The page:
Teachers challenge local governments’ decision to mandatorily enrol their children in public schoolsThe local councils’ move is correct but it needs to be backed by laws, education experts say.
In an attempt to improve the quality of public schools, many local governments are using measures ranging from hiring fresh graduates as teachers to constituting school management committees led by elected representatives.
Some of them including Gurans Rural Municipality in Dailekh, Mandavi Rural Municipality in Pyuthan and Maijogmai Rural Municipality in Ilam have made it mandatory for public school teachers to enroll their children in public schools. The decision, according to the people’s representatives, was taken to make the teachers at government-run schools focus on ways to improve the quality of education.
They said the decision was based on the constitutional authority of local governments to manage school-level education by recruiting teachers, holding examinations and developing their own curricula. Some of them have even started imposing fines in thousands of rupees on the teachers who haven’t transferred their children to public schools from private ones.
The Gurans Rural Municipality, for instance, has issued a circular to 32 teachers from the area to pay Rs 10,000 in fine for not complying with the decision of the local government. The move, however, has been dragged into a controversy after some of the teachers refused to pay the fine saying it was illegal and against their freedom of choice. They have also announced to challenge the decision in court if the local government doesn’t roll back its decision.
“There is no legal ground for the decision. We have decided not to pay the fine,” Padam Bahadur Nepal, a teacher at Krishna Secondary School from the rural municipality, told the Post. “The decision is discriminatory as it applies only to teachers—not civil servants.”
Nepal said he hails from Surkhet and lives in Gurans Rural Municipality in rented space so it is not feasible for him to bring his family there just to send his son to that school.
Even though the decision was taken as a measure to improve the quality of education in public schools, the teachers will be allowed to continue to send their children to private schools after paying the fine.
“It seems the decision is motivated for increasing the revenue rather than boosting the quality of education,” said Surendra Chand, principal at the school. “How will the motive of improving the education quality be served just by charging the fine amount?”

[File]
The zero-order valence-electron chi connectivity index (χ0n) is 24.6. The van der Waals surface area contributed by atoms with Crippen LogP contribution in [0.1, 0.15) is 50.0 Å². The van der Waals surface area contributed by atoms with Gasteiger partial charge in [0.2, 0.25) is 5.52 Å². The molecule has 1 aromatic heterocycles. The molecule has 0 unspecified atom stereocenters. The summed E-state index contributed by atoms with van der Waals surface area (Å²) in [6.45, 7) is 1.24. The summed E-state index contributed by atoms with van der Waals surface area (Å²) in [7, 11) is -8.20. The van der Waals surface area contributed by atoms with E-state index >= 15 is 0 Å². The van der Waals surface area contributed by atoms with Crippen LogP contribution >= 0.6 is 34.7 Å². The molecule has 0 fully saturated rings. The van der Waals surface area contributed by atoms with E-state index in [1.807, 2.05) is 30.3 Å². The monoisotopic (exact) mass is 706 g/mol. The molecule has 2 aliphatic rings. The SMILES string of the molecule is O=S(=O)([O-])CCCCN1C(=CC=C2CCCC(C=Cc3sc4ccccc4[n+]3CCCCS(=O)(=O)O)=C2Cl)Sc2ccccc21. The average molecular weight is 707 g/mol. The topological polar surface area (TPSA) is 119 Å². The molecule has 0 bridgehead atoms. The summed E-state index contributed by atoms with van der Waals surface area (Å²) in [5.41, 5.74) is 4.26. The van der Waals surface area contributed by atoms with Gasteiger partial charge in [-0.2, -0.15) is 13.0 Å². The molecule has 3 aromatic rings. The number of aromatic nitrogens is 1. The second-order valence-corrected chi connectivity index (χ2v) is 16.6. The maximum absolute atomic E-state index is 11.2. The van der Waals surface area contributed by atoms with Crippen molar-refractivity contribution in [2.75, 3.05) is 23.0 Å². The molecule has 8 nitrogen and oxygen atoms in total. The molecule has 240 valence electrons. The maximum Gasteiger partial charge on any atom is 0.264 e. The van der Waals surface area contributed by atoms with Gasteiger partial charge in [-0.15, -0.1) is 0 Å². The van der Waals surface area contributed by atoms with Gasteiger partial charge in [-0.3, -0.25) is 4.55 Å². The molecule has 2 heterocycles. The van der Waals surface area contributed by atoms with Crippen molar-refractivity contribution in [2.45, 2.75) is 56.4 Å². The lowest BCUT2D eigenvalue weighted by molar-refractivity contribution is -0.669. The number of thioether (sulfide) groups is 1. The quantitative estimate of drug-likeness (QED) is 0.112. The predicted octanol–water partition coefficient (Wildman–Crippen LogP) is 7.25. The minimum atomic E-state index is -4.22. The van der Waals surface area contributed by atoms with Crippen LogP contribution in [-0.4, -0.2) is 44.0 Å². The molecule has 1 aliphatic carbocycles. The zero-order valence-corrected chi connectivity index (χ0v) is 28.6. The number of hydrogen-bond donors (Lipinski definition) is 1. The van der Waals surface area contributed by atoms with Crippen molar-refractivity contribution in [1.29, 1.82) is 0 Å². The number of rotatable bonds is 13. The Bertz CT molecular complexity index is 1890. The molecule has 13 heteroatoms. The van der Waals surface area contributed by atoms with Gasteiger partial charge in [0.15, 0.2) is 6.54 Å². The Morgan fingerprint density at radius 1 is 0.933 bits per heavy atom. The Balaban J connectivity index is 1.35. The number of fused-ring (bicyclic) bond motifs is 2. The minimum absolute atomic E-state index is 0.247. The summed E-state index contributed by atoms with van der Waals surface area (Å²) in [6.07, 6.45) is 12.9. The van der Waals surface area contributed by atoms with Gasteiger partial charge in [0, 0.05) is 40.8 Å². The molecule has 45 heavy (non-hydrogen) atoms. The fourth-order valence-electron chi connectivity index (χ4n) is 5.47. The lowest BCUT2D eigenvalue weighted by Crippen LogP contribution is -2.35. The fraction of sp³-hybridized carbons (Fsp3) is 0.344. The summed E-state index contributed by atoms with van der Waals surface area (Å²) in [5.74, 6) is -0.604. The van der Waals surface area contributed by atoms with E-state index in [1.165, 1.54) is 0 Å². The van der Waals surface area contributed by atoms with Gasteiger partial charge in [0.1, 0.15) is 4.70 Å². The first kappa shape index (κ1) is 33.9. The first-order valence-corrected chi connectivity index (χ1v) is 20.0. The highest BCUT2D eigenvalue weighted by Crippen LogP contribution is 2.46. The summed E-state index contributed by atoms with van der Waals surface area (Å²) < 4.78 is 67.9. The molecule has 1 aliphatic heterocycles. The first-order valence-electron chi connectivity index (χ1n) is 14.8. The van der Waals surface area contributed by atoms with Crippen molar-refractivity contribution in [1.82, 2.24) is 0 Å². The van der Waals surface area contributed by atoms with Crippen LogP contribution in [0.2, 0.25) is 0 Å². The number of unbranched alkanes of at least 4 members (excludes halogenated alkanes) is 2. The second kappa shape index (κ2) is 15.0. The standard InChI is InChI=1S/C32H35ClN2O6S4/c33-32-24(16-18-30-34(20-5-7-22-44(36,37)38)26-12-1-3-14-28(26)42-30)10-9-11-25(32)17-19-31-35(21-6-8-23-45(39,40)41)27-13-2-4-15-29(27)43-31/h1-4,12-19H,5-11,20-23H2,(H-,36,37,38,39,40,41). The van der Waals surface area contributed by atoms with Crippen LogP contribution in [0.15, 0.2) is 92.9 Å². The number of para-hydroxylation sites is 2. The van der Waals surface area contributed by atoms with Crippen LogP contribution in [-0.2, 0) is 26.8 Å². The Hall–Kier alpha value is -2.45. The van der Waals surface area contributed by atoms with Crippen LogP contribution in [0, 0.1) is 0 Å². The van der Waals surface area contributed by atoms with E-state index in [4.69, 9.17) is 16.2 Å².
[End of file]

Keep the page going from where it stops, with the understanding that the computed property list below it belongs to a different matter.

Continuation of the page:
Chand said the local government could have introduced some incentives to attract teachers to join the movement rather than imposing a penalty. The decision could demotivate the teachers, which could have opposite consequences, he said.
Local government officials, however, say they took the decision with a good intention. “We believe the teachers will automatically focus on delivering quality education once their children start studying in the public school,” Ram Bahadur Budha, chief administrative officer at the Gurans Rural Municipality, told the Post. He said the village council, the executive body of the local government, made the decision to this effect.
The teachers, who are challenging the move, however, say there is no law to back the decision. This also stands against the 23 powers listed in the Local Government Operation Act-2017.
Education experts say while it is right in principle that everyone holding public positions—from the prime minister and civil servants to teachers—should be enrolling their children in public schools, it should be backed by laws.
“The government must have a law in place before enforcing the decision,” Bal Krishna Luintel, a professor at Kathmandu University who has conducted research on school education, told the Post. “Public education will definitely change if everyone holding public positions starts sending their children to public schools.”
He said government school teachers are the ones who should be most concerned about improving the schools because the expansion of private schools will ultimately take away their jobs. “If the share of private schools reaches 40 percent from the existing 25 percent, hundreds of public schools will be closed, leading to the job cuts of around 50,000 teachers,” he said.